scientists from other countries. Prior to the first Gulf War, Iraqi
weapons scientists were warmly welcomed.

A personal interest

It’s not only experts, congressional staffers
and counterterrorists who are getting a sense of déjà vu from the
latest Los Alamos revelations—I get the willies, too, when I look back
on my own experience reporting on security breaches. And therein lies a
tale.

The seriousness of the potential for
terrorist penetration of US nuclear labs disturbingly came to light in
early 2002 during the course of my research for another publication,
Insight magazine. At that time, I and two colleagues, Paul Rodriguez,
the managing editor, and Martin Anderson, a contributing writer,
learned that FBI agents had secretly swooped into the DoE’s University
of California-managed Lawrence Livermore National Laboratory (LLNL) in
late February to investigate a Pakistani scientist working on a
super-secret nuclear-research project.

“The ramifications of this are quite
significant,” said one of two sources who confirmed the story at the
time. Alarm bells sounded at the highest levels in the intelligence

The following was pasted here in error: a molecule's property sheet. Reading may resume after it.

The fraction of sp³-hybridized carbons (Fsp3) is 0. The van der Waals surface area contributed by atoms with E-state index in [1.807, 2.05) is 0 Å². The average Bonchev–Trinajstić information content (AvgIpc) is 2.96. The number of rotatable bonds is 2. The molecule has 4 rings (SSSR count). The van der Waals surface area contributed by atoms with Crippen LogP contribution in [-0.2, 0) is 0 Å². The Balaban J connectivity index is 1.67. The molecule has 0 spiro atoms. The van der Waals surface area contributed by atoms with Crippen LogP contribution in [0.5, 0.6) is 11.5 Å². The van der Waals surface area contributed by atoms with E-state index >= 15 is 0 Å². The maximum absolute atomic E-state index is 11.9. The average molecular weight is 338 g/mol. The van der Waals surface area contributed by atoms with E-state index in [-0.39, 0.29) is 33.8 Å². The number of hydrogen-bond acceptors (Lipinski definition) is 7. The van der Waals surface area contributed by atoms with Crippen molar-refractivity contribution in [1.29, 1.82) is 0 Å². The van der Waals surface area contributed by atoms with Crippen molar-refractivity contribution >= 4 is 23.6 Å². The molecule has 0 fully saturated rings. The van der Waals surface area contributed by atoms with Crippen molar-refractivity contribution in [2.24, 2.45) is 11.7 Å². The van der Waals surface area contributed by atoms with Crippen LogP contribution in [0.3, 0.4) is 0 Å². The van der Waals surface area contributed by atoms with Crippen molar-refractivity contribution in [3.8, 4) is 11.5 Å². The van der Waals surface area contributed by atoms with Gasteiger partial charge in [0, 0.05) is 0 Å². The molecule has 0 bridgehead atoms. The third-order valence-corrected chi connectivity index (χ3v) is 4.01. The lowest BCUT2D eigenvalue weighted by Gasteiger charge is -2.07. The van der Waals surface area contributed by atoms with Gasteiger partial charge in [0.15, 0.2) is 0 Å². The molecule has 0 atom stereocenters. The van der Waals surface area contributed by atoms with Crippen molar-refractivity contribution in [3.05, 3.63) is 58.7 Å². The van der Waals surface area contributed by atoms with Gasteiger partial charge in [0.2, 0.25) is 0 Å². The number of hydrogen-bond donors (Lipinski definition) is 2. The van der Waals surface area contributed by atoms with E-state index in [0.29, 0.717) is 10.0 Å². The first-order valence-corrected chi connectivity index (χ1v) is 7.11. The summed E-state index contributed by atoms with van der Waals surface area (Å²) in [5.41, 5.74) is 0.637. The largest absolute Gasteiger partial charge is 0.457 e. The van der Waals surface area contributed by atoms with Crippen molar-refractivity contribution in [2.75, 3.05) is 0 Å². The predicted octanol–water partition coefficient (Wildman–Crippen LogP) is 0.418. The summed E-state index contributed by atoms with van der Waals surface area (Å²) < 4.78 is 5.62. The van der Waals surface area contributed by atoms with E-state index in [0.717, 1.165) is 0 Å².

community and at the White House.

The allegedly compromised system was the
Nuclear Weapons Information Program (NWIP). Though publicly mentioned
in a 1995 LLNL website press release concerning upgrades to the lab’s
computer systems to make it easier for scientists to coordinate and
share information on nuclear weapons research, design, production, and
testing, few actually know the true nature of this extraordinary and
highly classified project. “This is one of the most classified projects
on earth given what its mission is,” a well-placed source said of the
NWIP.

In the July/August 1999 issue of The Bulletin of the Atomic Scientists,
Dan Stober wrote in an article, “Steal This,” that the NWIP “may be the
most attractive nuclear espionage target ever developed. All of the
nation’s most important nuclear-weapons secrets are being collected,
catalogued, indexed, cross-referenced and put, as a neatly tied
package, into a unified electronic database.”